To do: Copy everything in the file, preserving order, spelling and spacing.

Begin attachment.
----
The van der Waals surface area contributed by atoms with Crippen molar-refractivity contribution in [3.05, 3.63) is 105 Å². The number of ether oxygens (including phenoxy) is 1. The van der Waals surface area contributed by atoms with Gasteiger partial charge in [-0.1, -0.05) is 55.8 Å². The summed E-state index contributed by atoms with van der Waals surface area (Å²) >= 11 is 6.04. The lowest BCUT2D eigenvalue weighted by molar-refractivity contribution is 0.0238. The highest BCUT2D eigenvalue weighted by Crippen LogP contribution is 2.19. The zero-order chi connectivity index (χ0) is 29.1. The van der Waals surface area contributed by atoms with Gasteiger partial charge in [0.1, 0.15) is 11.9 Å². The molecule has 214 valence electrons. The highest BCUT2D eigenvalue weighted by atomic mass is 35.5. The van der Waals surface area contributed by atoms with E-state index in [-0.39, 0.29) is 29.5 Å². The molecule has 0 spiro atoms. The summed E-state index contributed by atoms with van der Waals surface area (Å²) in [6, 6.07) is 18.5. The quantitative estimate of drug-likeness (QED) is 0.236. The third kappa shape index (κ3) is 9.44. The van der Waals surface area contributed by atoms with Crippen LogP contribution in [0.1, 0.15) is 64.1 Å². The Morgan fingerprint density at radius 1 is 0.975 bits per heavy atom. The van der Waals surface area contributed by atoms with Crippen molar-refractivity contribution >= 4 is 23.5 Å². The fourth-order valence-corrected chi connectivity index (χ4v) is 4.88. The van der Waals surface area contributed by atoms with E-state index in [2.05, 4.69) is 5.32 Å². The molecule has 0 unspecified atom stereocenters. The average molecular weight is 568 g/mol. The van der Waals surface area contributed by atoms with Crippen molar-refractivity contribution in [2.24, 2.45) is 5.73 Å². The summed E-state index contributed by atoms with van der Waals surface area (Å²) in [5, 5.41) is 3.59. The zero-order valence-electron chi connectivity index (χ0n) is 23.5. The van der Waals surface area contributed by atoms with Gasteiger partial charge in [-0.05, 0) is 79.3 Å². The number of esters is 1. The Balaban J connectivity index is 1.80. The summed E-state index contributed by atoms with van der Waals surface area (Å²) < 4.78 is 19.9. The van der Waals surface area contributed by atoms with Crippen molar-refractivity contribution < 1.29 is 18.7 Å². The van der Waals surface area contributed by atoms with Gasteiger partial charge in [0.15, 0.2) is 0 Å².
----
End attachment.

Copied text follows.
The van der Waals surface area contributed by atoms with Crippen molar-refractivity contribution in [3.05, 3.63) is 105 Å². The number of ether oxygens (including phenoxy) is 1. The van der Waals surface area contributed by atoms with Gasteiger partial charge in [-0.1, -0.05) is 55.8 Å². The summed E-state index contributed by atoms with van der Waals surface area (Å²) >= 11 is 6.04. The lowest BCUT2D eigenvalue weighted by molar-refractivity contribution is 0.0238. The highest BCUT2D eigenvalue weighted by Crippen LogP contribution is 2.19. The zero-order chi connectivity index (χ0) is 29.1. The van der Waals surface area contributed by atoms with Gasteiger partial charge in [0.1, 0.15) is 11.9 Å². The molecule has 214 valence electrons. The highest BCUT2D eigenvalue weighted by atomic mass is 35.5. The van der Waals surface area contributed by atoms with E-state index in [-0.39, 0.29) is 29.5 Å². The molecule has 0 spiro atoms. The summed E-state index contributed by atoms with van der Waals surface area (Å²) in [6, 6.07) is 18.5. The quantitative estimate of drug-likeness (QED) is 0.236. The third kappa shape index (κ3) is 9.44. The van der Waals surface area contributed by atoms with Crippen LogP contribution in [0.1, 0.15) is 64.1 Å². The Morgan fingerprint density at radius 1 is 0.975 bits per heavy atom. The van der Waals surface area contributed by atoms with Crippen molar-refractivity contribution >= 4 is 23.5 Å². The fourth-order valence-corrected chi connectivity index (χ4v) is 4.88. The van der Waals surface area contributed by atoms with E-state index in [2.05, 4.69) is 5.32 Å². The molecule has 0 unspecified atom stereocenters. The average molecular weight is 568 g/mol. The van der Waals surface area contributed by atoms with Crippen molar-refractivity contribution in [2.24, 2.45) is 5.73 Å². The summed E-state index contributed by atoms with van der Waals surface area (Å²) in [5, 5.41) is 3.59. The zero-order valence-electron chi connectivity index (χ0n) is 23.5. The van der Waals surface area contributed by atoms with Gasteiger partial charge in [-0.05, 0) is 79.3 Å². The number of esters is 1. The Balaban J connectivity index is 1.80. The summed E-state index contributed by atoms with van der Waals surface area (Å²) < 4.78 is 19.9. The van der Waals surface area contributed by atoms with Crippen molar-refractivity contribution < 1.29 is 18.7 Å². The van der Waals surface area contributed by atoms with Gasteiger partial charge in [0.15, 0.2) is 0 Å².